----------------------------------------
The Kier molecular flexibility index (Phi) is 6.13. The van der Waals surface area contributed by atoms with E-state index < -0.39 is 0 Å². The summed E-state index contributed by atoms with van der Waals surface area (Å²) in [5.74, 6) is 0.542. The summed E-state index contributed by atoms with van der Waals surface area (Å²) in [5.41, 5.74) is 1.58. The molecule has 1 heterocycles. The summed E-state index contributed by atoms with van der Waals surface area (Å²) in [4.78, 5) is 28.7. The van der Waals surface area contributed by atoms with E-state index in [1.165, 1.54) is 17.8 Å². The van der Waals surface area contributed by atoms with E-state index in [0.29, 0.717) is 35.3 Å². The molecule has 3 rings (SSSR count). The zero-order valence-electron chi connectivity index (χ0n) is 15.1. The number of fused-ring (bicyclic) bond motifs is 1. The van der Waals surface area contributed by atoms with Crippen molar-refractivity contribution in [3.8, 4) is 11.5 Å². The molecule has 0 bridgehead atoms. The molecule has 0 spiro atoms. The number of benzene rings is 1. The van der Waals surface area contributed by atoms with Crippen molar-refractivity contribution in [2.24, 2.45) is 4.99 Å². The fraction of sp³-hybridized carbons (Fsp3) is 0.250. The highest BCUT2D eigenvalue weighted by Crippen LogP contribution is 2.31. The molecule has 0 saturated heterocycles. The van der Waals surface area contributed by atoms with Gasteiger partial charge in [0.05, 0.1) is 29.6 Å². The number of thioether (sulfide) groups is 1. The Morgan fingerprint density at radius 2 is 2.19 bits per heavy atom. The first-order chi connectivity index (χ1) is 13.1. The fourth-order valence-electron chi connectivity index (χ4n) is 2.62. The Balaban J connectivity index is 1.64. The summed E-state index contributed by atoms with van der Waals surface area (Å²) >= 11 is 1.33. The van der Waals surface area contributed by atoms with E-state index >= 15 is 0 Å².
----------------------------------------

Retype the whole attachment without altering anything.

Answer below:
The Kier molecular flexibility index (Phi) is 6.13. The van der Waals surface area contributed by atoms with E-state index < -0.39 is 0 Å². The summed E-state index contributed by atoms with van der Waals surface area (Å²) in [5.74, 6) is 0.542. The summed E-state index contributed by atoms with van der Waals surface area (Å²) in [5.41, 5.74) is 1.58. The molecule has 1 heterocycles. The summed E-state index contributed by atoms with van der Waals surface area (Å²) in [4.78, 5) is 28.7. The van der Waals surface area contributed by atoms with E-state index in [1.165, 1.54) is 17.8 Å². The van der Waals surface area contributed by atoms with E-state index in [0.29, 0.717) is 35.3 Å². The molecule has 3 rings (SSSR count). The zero-order valence-electron chi connectivity index (χ0n) is 15.1. The number of fused-ring (bicyclic) bond motifs is 1. The van der Waals surface area contributed by atoms with Crippen molar-refractivity contribution in [3.8, 4) is 11.5 Å². The molecule has 0 bridgehead atoms. The molecule has 0 spiro atoms. The number of benzene rings is 1. The van der Waals surface area contributed by atoms with Crippen molar-refractivity contribution in [2.24, 2.45) is 4.99 Å². The fraction of sp³-hybridized carbons (Fsp3) is 0.250. The highest BCUT2D eigenvalue weighted by Crippen LogP contribution is 2.31. The molecule has 0 saturated heterocycles. The van der Waals surface area contributed by atoms with Gasteiger partial charge in [0.05, 0.1) is 29.6 Å². The number of thioether (sulfide) groups is 1. The Morgan fingerprint density at radius 2 is 2.19 bits per heavy atom. The first-order chi connectivity index (χ1) is 13.1. The fourth-order valence-electron chi connectivity index (χ4n) is 2.62. The Balaban J connectivity index is 1.64. The summed E-state index contributed by atoms with van der Waals surface area (Å²) >= 11 is 1.33. The van der Waals surface area contributed by atoms with E-state index >= 15 is 0 Å².